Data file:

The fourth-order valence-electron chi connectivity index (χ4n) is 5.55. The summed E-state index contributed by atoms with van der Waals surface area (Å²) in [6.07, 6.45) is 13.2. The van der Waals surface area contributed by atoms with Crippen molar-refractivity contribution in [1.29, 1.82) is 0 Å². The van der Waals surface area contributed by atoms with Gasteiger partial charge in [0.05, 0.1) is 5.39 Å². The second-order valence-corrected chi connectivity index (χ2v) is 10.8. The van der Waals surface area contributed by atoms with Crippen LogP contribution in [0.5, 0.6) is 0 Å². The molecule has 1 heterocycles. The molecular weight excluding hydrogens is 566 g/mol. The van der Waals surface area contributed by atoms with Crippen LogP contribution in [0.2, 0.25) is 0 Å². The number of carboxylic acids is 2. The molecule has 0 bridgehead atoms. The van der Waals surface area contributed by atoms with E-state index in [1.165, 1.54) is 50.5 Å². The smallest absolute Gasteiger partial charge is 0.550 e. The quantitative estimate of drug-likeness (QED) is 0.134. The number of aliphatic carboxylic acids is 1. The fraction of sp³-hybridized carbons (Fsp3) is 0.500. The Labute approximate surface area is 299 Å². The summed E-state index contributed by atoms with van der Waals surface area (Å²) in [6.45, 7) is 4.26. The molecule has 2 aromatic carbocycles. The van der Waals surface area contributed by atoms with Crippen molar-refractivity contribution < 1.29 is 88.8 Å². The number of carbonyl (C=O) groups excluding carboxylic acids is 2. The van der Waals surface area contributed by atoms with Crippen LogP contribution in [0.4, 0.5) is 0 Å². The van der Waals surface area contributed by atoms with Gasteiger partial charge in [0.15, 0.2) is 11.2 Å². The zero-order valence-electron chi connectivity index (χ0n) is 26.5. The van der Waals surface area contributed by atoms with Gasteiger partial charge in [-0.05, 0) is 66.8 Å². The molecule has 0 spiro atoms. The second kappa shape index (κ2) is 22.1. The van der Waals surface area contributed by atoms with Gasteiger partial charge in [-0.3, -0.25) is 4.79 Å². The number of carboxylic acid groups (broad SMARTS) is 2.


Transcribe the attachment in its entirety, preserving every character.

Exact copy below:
The fourth-order valence-electron chi connectivity index (χ4n) is 5.55. The summed E-state index contributed by atoms with van der Waals surface area (Å²) in [6.07, 6.45) is 13.2. The van der Waals surface area contributed by atoms with Crippen molar-refractivity contribution in [1.29, 1.82) is 0 Å². The van der Waals surface area contributed by atoms with Gasteiger partial charge in [0.05, 0.1) is 5.39 Å². The second-order valence-corrected chi connectivity index (χ2v) is 10.8. The van der Waals surface area contributed by atoms with Crippen LogP contribution in [0.5, 0.6) is 0 Å². The molecule has 1 heterocycles. The molecular weight excluding hydrogens is 566 g/mol. The van der Waals surface area contributed by atoms with Crippen LogP contribution in [0.2, 0.25) is 0 Å². The number of carboxylic acids is 2. The molecule has 0 bridgehead atoms. The van der Waals surface area contributed by atoms with E-state index in [1.165, 1.54) is 50.5 Å². The smallest absolute Gasteiger partial charge is 0.550 e. The quantitative estimate of drug-likeness (QED) is 0.134. The number of aliphatic carboxylic acids is 1. The fraction of sp³-hybridized carbons (Fsp3) is 0.500. The Labute approximate surface area is 299 Å². The summed E-state index contributed by atoms with van der Waals surface area (Å²) in [6.45, 7) is 4.26. The molecule has 2 aromatic carbocycles. The van der Waals surface area contributed by atoms with Crippen molar-refractivity contribution < 1.29 is 88.8 Å². The number of carbonyl (C=O) groups excluding carboxylic acids is 2. The van der Waals surface area contributed by atoms with Crippen LogP contribution in [0.4, 0.5) is 0 Å². The van der Waals surface area contributed by atoms with Gasteiger partial charge in [0.15, 0.2) is 11.2 Å². The zero-order valence-electron chi connectivity index (χ0n) is 26.5. The van der Waals surface area contributed by atoms with Gasteiger partial charge in [-0.05, 0) is 66.8 Å². The molecule has 0 spiro atoms. The second kappa shape index (κ2) is 22.1. The van der Waals surface area contributed by atoms with Gasteiger partial charge in [-0.3, -0.25) is 4.79 Å². The number of carboxylic acid groups (broad SMARTS) is 2.